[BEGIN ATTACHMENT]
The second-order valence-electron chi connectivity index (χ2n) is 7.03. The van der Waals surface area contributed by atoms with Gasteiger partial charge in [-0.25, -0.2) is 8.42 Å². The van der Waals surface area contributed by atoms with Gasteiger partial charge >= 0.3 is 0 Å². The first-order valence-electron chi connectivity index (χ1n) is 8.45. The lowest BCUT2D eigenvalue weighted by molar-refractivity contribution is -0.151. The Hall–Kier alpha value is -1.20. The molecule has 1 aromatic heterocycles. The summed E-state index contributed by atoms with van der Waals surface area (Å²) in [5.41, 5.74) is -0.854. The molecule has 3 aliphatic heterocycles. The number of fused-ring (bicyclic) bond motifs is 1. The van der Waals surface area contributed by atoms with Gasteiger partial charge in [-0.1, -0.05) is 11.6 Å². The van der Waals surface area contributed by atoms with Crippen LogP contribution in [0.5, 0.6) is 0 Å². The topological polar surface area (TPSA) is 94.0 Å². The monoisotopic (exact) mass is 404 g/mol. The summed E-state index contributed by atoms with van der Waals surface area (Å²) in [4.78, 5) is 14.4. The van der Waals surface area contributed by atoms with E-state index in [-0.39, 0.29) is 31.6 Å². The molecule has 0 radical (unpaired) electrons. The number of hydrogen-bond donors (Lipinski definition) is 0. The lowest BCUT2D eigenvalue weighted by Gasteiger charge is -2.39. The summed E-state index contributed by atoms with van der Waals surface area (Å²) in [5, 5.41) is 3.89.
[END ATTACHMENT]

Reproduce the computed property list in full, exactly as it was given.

The second-order valence-electron chi connectivity index (χ2n) is 7.03. The van der Waals surface area contributed by atoms with Gasteiger partial charge in [-0.25, -0.2) is 8.42 Å². The van der Waals surface area contributed by atoms with Gasteiger partial charge >= 0.3 is 0 Å². The first-order valence-electron chi connectivity index (χ1n) is 8.45. The lowest BCUT2D eigenvalue weighted by molar-refractivity contribution is -0.151. The Hall–Kier alpha value is -1.20. The molecule has 1 aromatic heterocycles. The summed E-state index contributed by atoms with van der Waals surface area (Å²) in [5.41, 5.74) is -0.854. The molecule has 3 aliphatic heterocycles. The number of fused-ring (bicyclic) bond motifs is 1. The van der Waals surface area contributed by atoms with Gasteiger partial charge in [-0.1, -0.05) is 11.6 Å². The van der Waals surface area contributed by atoms with Crippen LogP contribution in [0.5, 0.6) is 0 Å². The topological polar surface area (TPSA) is 94.0 Å². The monoisotopic (exact) mass is 404 g/mol. The summed E-state index contributed by atoms with van der Waals surface area (Å²) in [4.78, 5) is 14.4. The van der Waals surface area contributed by atoms with E-state index in [-0.39, 0.29) is 31.6 Å². The molecule has 0 radical (unpaired) electrons. The number of hydrogen-bond donors (Lipinski definition) is 0. The lowest BCUT2D eigenvalue weighted by Gasteiger charge is -2.39. The summed E-state index contributed by atoms with van der Waals surface area (Å²) in [5, 5.41) is 3.89.